The latest news from Turkey's "Big Three" - Galatasaray, Beşiktaş and Fenerbahçe - is terrible. Galatasaray's current administration was not financially acquitted in the club's general assembly, Beşiktaş has only two weeks to find $13 million to pay its players and Fenerbahçe has launched a huge fundraiser to pay its debts, hoping to evade UEFA's financial fair play rules. These examples only show how deep in trouble Turkish football actually is and how the usual methods of administration have come to an end. At this point, the local financial fair-play system needs immediate overhaul so clubs are regulated more extensively.
Normally, club executives should have already changed their attitude and followed a more moderate path to return to financial stability. Unfortunately, enlightened self-interest is not a common virtue in Turkish football; all executives think of themselves and themselves only. Just imagine, even under this kind of financial crisis, almost all Turkish teams made numerous transfers and none of them gave a chance to young players. For instance, Ankaragücü, which could not pay players for months, changed its entire squad in the winter break. In its latest game 14 of its 18 players were new transfers. How was it able to make these new transfers, with such a horrible financial records - by racking up even more debts. This indicated that the current regulations are not sufficient to stabilize the Turkish football economy. In addition, club executives are also not to be trusted if we want to bring financial stability in Turkish football.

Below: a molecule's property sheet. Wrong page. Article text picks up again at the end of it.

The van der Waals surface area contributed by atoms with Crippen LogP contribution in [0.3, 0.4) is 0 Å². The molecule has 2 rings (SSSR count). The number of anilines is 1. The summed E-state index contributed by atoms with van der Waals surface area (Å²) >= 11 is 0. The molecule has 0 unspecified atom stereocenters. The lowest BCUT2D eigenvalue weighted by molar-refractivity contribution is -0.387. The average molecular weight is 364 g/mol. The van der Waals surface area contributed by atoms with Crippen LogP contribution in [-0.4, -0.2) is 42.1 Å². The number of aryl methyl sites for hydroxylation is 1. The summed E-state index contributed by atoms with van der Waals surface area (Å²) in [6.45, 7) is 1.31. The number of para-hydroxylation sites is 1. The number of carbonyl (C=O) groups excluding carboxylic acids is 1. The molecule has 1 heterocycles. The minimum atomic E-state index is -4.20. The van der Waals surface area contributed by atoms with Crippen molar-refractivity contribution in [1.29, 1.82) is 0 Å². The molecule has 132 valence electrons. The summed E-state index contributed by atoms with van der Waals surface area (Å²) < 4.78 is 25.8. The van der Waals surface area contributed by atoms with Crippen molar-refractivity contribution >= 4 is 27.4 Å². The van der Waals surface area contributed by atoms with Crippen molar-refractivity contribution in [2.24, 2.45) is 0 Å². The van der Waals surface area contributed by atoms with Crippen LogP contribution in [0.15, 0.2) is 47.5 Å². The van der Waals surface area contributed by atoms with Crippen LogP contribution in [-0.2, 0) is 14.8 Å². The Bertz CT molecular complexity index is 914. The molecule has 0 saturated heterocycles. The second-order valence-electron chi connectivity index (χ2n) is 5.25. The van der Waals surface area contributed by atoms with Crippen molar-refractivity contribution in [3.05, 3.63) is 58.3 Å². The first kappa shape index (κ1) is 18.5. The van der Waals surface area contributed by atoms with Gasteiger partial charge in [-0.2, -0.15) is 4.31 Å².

The Turkish Football Federation and the Ministry of Youth and Sports must make sure that these executives can no longer damage teams with their reckless or malicious actions. Otherwise, like a dystopia, Turkish football will collapse while everyone is trying to save themselves. However, we can stop this from happening in one simple but incredibly effective way, by making individuals responsible for their actions as club executives. If I am going to run Galatasaray in debt, then I must be responsible for this debt; its as simple as that. In order to do that, we must abolish the archaic associations and replace them with properly regulated corporations.
Nowhere in the world there is a system like the one in Turkey. The industry is worth billions but the clubs are ruled like local neighborhood associations where organizational structures are simply too weak to meet the demands. So, if we want to get rid of debts, we must get rid of people who bring in more debts and that requires getting rid of the system that brings in these people.